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How To Take Your Company Public


Small business offerings up to $1,000,000.

There is simplified way to raise small amounts of money by selling shares, in your private company, those shares should be $1.00 or more. This can be accomplished for a private company without going public. We call this “a small company offering registration”

With this offering you’re able to raise up to $1,000,000 in any 12 months. This is accomplished through direct advertising to the public. There’s no requirement that an investor must be accredited or even sophisticated. And there is no limit to how much he or she can invest.

In short, your auto mechanic, neighbor, shoe salesman, gardener, plumber and even members of your church are all potential investors.

This offering was designed to minimize costs for a small business wishing to raise capital through a securities offering. Accordingly, the securities commission uses a more relaxed standard in reviewing these offerings. All that is required, is this document that qualifies as the prospectus to solicit investors.

There is no requirement to register this offering with the Securities and Exchange Commission (SEC) as it falls under an exemption. This offering is simplified and can be advertised, and sold direct to the public, either through commissioned selling agents or sell the securities to the public yourselves through classified ads or other means of mass solicitation, such as the internet. Investors are not limited as to number or type, nor is there any restriction on the amount that may be sold to any one person.

The only securities agency that must authorize this offering circular, are from those states in which you choose to raise money from.

Just as the SEC may, examiners from the State Securities Division can comment on the disclosure provided and request different or more detailed disclosure, equivalent to an SEC comment letter.

There may be an unlimited number of promotional shares. However, those in excess of 60% of the shares to be outstanding after the offering must be escrowed for a certain period of time, usually four years, or until the company satisfies other release provisions in the escrow agreement. In lieu of an escrow, the company may enter into a lock-in agreement that does not involve the expense of a third-party escrow agent. Shares held in escrow or lock-in are still outstanding and may be voted by their owners to retain control. All dividends and other distributions upon securities held in escrow, and any substitute securities or property received upon any merger or reorganization, must also be placed in escrow.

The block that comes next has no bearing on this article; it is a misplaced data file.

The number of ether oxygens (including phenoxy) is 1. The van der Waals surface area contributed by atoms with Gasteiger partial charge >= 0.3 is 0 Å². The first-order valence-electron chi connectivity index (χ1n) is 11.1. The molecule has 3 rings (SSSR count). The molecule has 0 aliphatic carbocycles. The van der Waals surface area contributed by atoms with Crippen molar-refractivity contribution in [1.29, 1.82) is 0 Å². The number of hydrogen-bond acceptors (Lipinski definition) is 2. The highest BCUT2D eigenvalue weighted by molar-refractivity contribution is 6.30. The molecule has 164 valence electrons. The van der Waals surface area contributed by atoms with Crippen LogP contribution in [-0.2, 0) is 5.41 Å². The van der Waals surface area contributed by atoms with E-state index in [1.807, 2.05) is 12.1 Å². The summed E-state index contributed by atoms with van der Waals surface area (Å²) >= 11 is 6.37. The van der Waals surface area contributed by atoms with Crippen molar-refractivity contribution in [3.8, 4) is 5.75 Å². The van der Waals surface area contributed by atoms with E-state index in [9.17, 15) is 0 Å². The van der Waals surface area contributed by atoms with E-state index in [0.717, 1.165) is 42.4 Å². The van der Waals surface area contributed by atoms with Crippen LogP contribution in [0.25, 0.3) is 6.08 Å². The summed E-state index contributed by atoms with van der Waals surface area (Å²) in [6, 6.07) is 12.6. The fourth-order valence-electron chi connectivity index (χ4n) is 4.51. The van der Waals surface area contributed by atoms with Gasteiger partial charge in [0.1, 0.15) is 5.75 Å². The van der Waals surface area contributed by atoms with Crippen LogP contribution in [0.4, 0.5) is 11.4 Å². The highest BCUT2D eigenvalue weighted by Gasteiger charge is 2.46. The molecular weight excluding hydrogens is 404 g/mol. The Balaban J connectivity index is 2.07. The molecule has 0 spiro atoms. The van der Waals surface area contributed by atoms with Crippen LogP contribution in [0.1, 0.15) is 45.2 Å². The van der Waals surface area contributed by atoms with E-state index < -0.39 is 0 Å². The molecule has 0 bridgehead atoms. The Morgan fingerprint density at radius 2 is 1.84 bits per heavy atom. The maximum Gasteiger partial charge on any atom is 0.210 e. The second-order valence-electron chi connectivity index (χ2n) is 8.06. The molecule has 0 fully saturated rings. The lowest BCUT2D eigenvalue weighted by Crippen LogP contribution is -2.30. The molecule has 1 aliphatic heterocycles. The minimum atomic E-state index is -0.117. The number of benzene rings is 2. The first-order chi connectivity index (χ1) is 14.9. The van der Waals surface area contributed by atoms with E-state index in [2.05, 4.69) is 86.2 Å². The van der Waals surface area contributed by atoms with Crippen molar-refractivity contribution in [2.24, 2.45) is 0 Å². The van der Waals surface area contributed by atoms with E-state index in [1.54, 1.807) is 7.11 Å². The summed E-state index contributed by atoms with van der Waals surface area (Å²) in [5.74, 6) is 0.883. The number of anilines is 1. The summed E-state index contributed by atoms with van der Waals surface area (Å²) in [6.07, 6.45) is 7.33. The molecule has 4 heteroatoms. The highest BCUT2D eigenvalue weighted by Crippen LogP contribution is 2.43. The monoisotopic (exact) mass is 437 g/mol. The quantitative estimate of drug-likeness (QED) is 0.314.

Sample promotional shares escrow agreements and model promotional shares lock-in agreement are available.

Federal Exemptions

The registration is designed to be exempt from federal registration through the SEC, for offerings of securities of non-publicly-held companies. It permits a company to sell its securities by advertising or other means of general solicitation and does not impose resale restrictions on the securities if the offering is registered at a state level. Currently, the SEC does not review these offerings.

Selling the Offering

The overwhelming majority of offerings are sold directly by the company. These offerings are frequently called "self-underwritten" offerings or "direct public offerings" (DPOs). Commissioned selling agents or finders may also be used. Mass solicitation may be used, including public meetings, advertisements, and the internet. Any type of investor may purchase any amount in the offering.

A selling agent or finder engaged in the business of selling securities must be registered as a Broker-Dealer with the Securities Division. Individuals receiving commissions or other compensation for selling securities in the offering must be registered as securities salespersons and have passed appropriate examinations.

Nonetheless, if the corporation is selling the securities directly without paying commissions, officers and directors of the company may become registered to sell the offering without taking any examinations. In that instance, registration is accomplished by filing a completed Form U-4 salesperson application and paying the required $40 licensing fee.

Proceeds of the offering must be placed in an impound with an independent bank or similar institution until the minimum amount necessary for the company to achieve its stated objectives is raised. The company may raise additional funds so long as their anticipated use is clearly disclosed.

Offering Requirements

Types of Companies

All American and Canadian corporations and LLCs may raise money using this offering, with certain exceptions. Specifically, this type of offering may not be used:

To register securities for resale on behalf of anyone other than the issuer itself; Nor by partnerships; Nor by companies in the business of petroleum exploration or production, mining, or in other extractive industries; Nor By holding companies, portfolio companies, issuers with complex capital structures, commodity pools, equipment leasing programs, or real estate programs; Nor By "blind pool" offerings (for which the specific business or properties cannot be described);

However, for a business or business expansion this offering would be appropriate.

Disqualification: If the company, any of the company's management, or 10% or greater stockholders, have had certain regulatory problems in the past;

By any type of company whose securities are subject to registration with a governmental agency other than the Securities and Exchange Commission or a state securities regulator. (For example, the securities of banks and other financial institutions are regulated by separate agencies);